Often wrong, never in doubt. – Bill Fleckenstein

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Q: Cryptocurrencies: It’s just Candy Crush
by Richard Berstein

Candy Crush Cryptocurrencies

Q: Hey Bill,

Regarding your AAPL position - how does the fact that the company has a potential $200bn back bid from buybacks on its stock impact your thinking and timing? How are you factoring in the company has said it will discuss its capital allocation and return of capital strategy soon (I think on their earnings call)?

Is your short targeting more of a quiet period type time frame or is it more of a fire and forget type position?

As always - thanks for sharing your opinions...

Q: Wiggle up, wiggle down, ad nauseam. We have completed yet another "wiggle up" and now, the profiles suggest yet another "wiggle down".

This process is entirely "normal" whether we are talking about the human herd abandoning bull market mentality in favor of "something else", on the way to embracing a bear market. OR, "teaching" the swarm of human-designed "robots", with their garbage-in/garbage-out designs, to "learn" how to sell. In either case, this up-down-up-down stalling process is performing as it should.

The primary focus remains the strong, "bullish" chart patterns for an assortment of short term YIELDS on US Treasury paper. There is chatter popping up about "flattening" of the yield curve. As long as that chatter remains, it should be impossible to "ignite" a resumption of bullish sentiment.

The old "animal spirits" that pushed such "notables" as TSLA, and now, a broken FB into frenzies, are gone. Momentum profiles for other former "leaders" such as GOOG and AAPL are pointed down. Even AMZN can't seem to make a new high and its momentum profile is shaky (but not a credible short).

Meanwhile real bombs are going off in all manner of stocks that have been in down trends, such as PM, IBM, and any number of bio tech frauds. The "invisible" bear trends in individual stocks are masked by relative "comfort" created by the major indices.

THIS is also classic, normal behavior. How long it lasts before the "visible" indices start to crack is guesswork at this point, but we are a lot closer than a few months ago. I think a couple more Fed rate hikes might do the trick. When Greenspan started to correct his misguided policy in 2004, it required numerous, timid quarter point hikes before cracks started to show in 2006-07. This time the "hangover" from Q/E nonsense complicates matters but the inevitable "backside" of the Q/E engineered ramp jobs will give us some new forms of "entertainment" as it unwinds to the downside.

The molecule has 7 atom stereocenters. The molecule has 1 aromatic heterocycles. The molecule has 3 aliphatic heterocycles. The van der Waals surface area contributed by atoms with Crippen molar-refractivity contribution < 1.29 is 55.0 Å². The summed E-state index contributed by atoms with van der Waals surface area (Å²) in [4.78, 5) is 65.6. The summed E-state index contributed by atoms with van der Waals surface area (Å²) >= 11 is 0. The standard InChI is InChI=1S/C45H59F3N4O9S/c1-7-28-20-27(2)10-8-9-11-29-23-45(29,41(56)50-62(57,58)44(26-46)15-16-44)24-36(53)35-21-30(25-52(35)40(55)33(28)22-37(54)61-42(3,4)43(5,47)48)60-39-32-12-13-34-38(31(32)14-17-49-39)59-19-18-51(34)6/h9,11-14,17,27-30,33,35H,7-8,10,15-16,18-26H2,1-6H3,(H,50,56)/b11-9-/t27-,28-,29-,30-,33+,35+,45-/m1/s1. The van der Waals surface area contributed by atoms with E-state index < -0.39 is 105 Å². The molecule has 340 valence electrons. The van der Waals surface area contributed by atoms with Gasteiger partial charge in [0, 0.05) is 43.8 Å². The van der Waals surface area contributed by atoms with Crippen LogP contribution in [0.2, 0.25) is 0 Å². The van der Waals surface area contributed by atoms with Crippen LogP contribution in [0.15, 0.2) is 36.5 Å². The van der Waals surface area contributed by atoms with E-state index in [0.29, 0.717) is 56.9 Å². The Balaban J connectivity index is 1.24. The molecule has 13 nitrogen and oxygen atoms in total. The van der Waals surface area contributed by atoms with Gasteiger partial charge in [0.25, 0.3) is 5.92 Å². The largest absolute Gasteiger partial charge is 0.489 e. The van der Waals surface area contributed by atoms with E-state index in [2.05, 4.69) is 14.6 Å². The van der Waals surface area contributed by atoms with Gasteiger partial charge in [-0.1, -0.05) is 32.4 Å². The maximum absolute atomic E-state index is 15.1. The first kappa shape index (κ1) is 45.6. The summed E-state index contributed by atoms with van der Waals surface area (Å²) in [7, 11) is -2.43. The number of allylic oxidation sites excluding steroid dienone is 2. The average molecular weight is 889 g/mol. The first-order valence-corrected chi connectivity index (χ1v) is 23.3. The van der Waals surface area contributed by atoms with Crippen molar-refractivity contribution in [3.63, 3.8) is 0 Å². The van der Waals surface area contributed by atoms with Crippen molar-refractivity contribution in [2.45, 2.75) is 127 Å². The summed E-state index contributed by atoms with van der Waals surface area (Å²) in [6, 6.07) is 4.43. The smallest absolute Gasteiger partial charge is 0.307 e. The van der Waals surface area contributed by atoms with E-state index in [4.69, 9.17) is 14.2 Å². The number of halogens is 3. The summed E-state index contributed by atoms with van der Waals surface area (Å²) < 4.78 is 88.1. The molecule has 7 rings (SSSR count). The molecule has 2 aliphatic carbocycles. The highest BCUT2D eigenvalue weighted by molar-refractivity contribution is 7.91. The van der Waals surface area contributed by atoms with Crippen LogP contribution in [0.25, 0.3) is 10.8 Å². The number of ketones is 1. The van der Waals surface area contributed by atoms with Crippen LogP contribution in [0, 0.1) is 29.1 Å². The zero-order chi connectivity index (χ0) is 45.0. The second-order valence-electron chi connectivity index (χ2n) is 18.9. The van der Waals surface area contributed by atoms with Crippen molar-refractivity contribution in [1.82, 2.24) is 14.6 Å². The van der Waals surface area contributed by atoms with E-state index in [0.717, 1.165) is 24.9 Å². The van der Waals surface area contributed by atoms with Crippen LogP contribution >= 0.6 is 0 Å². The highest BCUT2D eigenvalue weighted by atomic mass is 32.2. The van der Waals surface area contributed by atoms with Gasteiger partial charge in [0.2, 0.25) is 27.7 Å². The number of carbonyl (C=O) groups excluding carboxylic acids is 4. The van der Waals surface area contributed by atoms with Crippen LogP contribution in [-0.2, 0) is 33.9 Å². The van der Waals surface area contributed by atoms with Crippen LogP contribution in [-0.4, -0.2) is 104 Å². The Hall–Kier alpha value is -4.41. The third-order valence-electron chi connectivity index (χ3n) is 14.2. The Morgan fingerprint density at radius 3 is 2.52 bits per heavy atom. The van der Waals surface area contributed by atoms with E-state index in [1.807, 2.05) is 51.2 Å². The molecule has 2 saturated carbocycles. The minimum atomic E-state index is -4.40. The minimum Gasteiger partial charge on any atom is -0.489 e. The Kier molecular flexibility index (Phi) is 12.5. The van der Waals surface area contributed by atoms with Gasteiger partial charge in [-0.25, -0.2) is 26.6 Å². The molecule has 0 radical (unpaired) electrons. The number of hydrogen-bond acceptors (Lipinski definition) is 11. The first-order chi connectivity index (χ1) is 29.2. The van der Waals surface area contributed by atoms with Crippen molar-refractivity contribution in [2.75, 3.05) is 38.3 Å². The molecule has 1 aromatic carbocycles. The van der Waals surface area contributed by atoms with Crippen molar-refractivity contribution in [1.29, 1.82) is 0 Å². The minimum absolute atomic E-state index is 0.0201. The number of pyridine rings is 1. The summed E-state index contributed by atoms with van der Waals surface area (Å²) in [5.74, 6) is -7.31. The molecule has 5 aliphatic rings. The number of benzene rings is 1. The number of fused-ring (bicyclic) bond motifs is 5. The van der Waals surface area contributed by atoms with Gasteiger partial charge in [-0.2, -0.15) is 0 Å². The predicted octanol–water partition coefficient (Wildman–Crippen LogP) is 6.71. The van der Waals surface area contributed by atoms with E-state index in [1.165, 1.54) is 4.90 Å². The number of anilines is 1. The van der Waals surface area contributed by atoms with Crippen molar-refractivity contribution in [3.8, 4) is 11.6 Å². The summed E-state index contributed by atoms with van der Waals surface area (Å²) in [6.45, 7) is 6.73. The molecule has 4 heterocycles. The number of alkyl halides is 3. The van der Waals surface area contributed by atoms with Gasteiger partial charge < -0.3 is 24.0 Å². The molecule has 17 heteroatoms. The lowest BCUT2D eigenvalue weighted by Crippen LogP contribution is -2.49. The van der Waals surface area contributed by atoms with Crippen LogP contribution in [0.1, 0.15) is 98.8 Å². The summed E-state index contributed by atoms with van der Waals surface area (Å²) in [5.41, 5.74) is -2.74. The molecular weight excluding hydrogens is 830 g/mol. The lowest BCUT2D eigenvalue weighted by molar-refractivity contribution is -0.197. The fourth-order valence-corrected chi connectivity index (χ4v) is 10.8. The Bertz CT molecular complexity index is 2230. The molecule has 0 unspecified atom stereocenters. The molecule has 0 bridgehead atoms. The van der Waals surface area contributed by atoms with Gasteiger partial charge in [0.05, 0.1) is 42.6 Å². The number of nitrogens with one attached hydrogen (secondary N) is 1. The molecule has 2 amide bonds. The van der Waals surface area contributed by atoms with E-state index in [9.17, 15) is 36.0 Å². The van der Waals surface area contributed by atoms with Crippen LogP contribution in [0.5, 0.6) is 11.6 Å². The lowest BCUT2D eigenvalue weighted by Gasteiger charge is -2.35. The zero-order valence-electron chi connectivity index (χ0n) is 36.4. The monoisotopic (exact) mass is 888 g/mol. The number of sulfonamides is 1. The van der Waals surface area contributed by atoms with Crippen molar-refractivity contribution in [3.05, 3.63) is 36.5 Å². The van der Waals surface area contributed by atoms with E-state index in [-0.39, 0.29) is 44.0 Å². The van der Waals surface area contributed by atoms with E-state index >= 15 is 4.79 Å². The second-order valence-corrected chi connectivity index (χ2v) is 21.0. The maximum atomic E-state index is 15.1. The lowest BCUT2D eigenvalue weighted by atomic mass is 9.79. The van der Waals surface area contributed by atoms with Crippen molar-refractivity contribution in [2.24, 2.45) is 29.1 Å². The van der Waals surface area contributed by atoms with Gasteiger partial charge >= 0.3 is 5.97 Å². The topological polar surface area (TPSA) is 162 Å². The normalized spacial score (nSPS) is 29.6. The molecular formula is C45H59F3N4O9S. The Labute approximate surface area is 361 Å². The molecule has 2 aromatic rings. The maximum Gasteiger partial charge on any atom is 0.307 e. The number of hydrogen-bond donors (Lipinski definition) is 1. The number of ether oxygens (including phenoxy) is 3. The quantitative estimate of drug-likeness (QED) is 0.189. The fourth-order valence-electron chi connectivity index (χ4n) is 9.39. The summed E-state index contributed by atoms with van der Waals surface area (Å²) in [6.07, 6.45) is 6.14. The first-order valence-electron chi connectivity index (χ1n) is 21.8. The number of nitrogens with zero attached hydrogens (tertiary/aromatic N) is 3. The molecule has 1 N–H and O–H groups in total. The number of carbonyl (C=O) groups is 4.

I don't want to get any sort of political debate going but I think a major "drumbeat" of anti-Trump, anti-Republican nonsense will ramp up over the summer. All sorts of idiotic "polls" will show the Dems gaining up to 50 House seats, and gaining control of the Senate in much the same way as all the "Hillary Hype" showed her with a 97% chance of winning.

The orchestrated media push, with manipulated or outright fraudulent "polls", to convince voters that the Trump's days are over, could rattle the cages of "Trump Bulls" and add to the stock market's interest rate problems. It looks like that old, predictable "sell-in-May-and-walk-away" advice might be quite timely.

Q: Over the years, I've kept myself out of trouble in stocks by answering a simple question, "Are things getting better or worse."

When it comes to semis, we have moved from better to neutral. And on |AAPL, we've moved from neutral to worse. The LRCX news the other day showed us the weakness in memory which is the swing factor in semi equipment. The TSM news showed us that high end smartphones are now a declining market.

For all those service bulls out there on Apple, services are a second derivative to unit sales. We all remember the tales of Nokia and RIMM. It's all good until we see double digit unit declines.